The Neighbors musical episode Sing Like a Larry Bird is brilliant: watch. (VIDEO)

The Utter Brilliance of “Sing Like a Larry Bird”

The Utter Brilliance of “Sing Like a Larry Bird”

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Slate's Culture Blog
March 14 2013 10:41 AM

The Utter Brilliance of “Sing Like a Larry Bird”

Larry Bird (Simon Templeman) jumps into a well.

Danny Field/ABC.

According to the conventional wisdom, this is not just the golden age of television, but the golden age of musical theater on television. Between Smash, NBC’s cursed making-of-a-musical musical (now shunted off to the Saturday night salt mines), and Glee, Fox’s amnesiac-fever-dream of a high-school show-choir chronicle, television is witnessing levels of singing and dancing not known since the glory days of Cop Rock. It should be no surprise then that on Wednesday night a network show aired a smart, silly, bang-on-target critique of Broadway. The episode was beautifully orchestrated and well-sung, but there was nary a mention of Marilyn Monroe or McKinley High. That was because these musical numbers didn’t air on Smash or Glee, but on ABC’s aliens in New Jersey comedy The Neighbors.

June Thomas June Thomas

June Thomas is managing producer of Slate podcasts.

As with many episodes of the underrated show, “Sing Like a Larry Bird” began with a hokey setup: Aliens Larry Bird (Simon Templeman) and Jackie Joyner-Kersee (Toks Olagundoye) begged their human mentors, neighbors Debbie and Marty Weaver, to take them to a Broadway show. They were rebuffed. “We stopped going to musicals after our $600 family nap at Phantom of the Opera,” Marty told them. “Plus, whatever you want to see, Hugh Jackman will eventually turn into a movie,” added Debbie. But the brave Zabvronians ignored the Weavers’ advice and high-tailed it to Manhattan to catch a show, after which they were convinced “musicals are clearly the best thing the planet has to offer.”


The aliens decide to stage a show-stopping number to remind the Weavers how important it is that they be allowed—nay, encouraged—to try new things. “If we could do things/ Big spanking new things/ Life would be a big, bold, and bright as a Broadway show,” they sing.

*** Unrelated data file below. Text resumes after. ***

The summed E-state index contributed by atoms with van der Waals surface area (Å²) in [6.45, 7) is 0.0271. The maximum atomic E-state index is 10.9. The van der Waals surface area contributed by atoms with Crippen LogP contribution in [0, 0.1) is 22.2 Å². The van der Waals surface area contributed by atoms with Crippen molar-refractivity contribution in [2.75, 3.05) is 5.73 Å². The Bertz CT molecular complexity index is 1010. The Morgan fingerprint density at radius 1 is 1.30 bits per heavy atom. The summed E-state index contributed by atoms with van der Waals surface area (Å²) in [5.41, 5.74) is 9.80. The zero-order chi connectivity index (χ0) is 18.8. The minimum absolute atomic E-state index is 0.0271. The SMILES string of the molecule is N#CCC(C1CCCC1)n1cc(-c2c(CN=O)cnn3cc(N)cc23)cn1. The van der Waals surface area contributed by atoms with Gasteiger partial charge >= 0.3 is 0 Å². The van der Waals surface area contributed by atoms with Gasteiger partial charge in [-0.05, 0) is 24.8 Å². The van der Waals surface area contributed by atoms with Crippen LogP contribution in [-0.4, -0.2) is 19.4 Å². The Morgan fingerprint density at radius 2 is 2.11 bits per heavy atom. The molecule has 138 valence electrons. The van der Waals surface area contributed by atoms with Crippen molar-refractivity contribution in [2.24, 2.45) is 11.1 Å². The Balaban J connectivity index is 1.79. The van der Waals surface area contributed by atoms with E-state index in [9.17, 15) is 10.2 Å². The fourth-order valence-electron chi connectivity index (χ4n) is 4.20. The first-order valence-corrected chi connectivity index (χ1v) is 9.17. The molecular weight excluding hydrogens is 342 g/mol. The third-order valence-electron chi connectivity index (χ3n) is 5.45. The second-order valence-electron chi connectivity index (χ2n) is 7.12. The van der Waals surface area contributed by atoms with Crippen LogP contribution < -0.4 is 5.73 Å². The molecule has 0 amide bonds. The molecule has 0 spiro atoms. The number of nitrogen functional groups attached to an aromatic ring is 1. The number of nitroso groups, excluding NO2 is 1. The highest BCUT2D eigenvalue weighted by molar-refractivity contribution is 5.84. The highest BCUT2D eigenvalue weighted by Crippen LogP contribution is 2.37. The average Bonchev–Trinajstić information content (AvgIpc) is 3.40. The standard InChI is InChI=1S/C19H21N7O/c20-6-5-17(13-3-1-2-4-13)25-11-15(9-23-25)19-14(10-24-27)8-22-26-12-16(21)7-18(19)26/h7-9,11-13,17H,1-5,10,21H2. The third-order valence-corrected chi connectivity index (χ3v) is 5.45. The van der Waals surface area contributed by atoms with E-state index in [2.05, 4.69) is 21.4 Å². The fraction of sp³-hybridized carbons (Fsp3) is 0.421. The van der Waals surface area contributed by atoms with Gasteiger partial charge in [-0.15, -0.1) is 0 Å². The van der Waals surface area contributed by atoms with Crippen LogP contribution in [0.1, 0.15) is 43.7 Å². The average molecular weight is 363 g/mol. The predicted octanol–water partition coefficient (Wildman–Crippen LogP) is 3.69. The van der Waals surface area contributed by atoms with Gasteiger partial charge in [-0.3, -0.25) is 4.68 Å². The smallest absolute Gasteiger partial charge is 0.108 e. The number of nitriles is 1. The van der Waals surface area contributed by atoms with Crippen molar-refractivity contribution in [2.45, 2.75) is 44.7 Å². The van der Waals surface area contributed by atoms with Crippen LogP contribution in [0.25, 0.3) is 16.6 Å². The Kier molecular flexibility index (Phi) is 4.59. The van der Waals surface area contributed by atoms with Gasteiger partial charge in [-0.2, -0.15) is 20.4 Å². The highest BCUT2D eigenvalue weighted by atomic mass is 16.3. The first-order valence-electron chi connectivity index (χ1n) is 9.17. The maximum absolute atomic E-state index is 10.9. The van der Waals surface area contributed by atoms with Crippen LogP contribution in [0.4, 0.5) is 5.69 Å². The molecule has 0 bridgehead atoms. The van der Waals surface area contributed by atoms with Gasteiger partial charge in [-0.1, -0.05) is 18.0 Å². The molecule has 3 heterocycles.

It’s a fabulous number—tuneful, full of visual jokes, meta-commentary (don’t for a minute imagine that it’s a coincidence that the lip-syncing suddenly goes bad at the line “I want to smack the entire cast of Glee”), and references to The Neighbors’ silly character names—“Sing out, Dick Butkus!” But at the big finish, Dick falls down a well, and the mood switches.

Wait, what? A character falls down a well? Why, that sort of ridiculous plot twist only happens in really bad sit-coms and … musicals and operas. Dick’s fall draws cops and the press to the scene, which could spell doom if the Zabvronians are exposed. As Dick Butkus and Larry Bird—who has joined his son down the well—ponder this dire turn of events, Larry realizes that in musical theater, “right after the low point, everything turns around. The main song is reprised, but with a new, potentially opposite message to the first song.” Cue another number, this time with a very different view of the Great White Way: “So let’s pause briefly to recap/ This world’s a scary tourist trap/ Shallow, offensive, much too expensive/ In short, exactly the same as that Broadway crap.”

This is the greatest musical number since West Side Story’s “Quintet.” In case you’re wondering, Larry and Jackie’s oldest son, Reggie Jackson, is caterwauling about Amber because he has just realized he’s still in love with the Weavers’ oldest daughter.

If these songs seem like the work of people who know what they’re doing, that’s because they were written by composer Alan Menken and lyricist Glenn Slater. Menken is best-known these days for writing the music for such Disney hits as Beauty and the Beast, The Little Mermaid, Aladdin, and others, but he also worked in New York for many years—his first big hit, back in 1982, was the great dental musical Little Shop of Horrors.

Why is Menken working on a middle-of-the-road sitcom? (I love The Neighbors, but it’s not yet a bona fide hit.) There’s corporate synergy involved: Menken has a long association with Walt Disney Animation Studios, and The Neighbors is a production of ABC Studios, a division of the Disney-ABC Television Group. There’s also a personal angle: The Neighbors’ creator Dan Fogelman wrote the screenplay for Disney’s Tangled, which Menken scored. More pressingly, though, award magnet Menken is one letter short of the elusive EGOT. He already has eight Oscars, 11 Grammys, and a Tony; he just needs an Emmy for the full set. In a video on the ABC site, several people involved with the musical episode explicitly suggest that Fogelman and co. enlisted Menken in the hopes of adding the E to his GOT. If so, I for one welcome the effort.

By the way, Stephen Sondheim is also an Emmy short of the grand slam. Steve, call your agent, I hear that guy on The New Normal can carry a tune.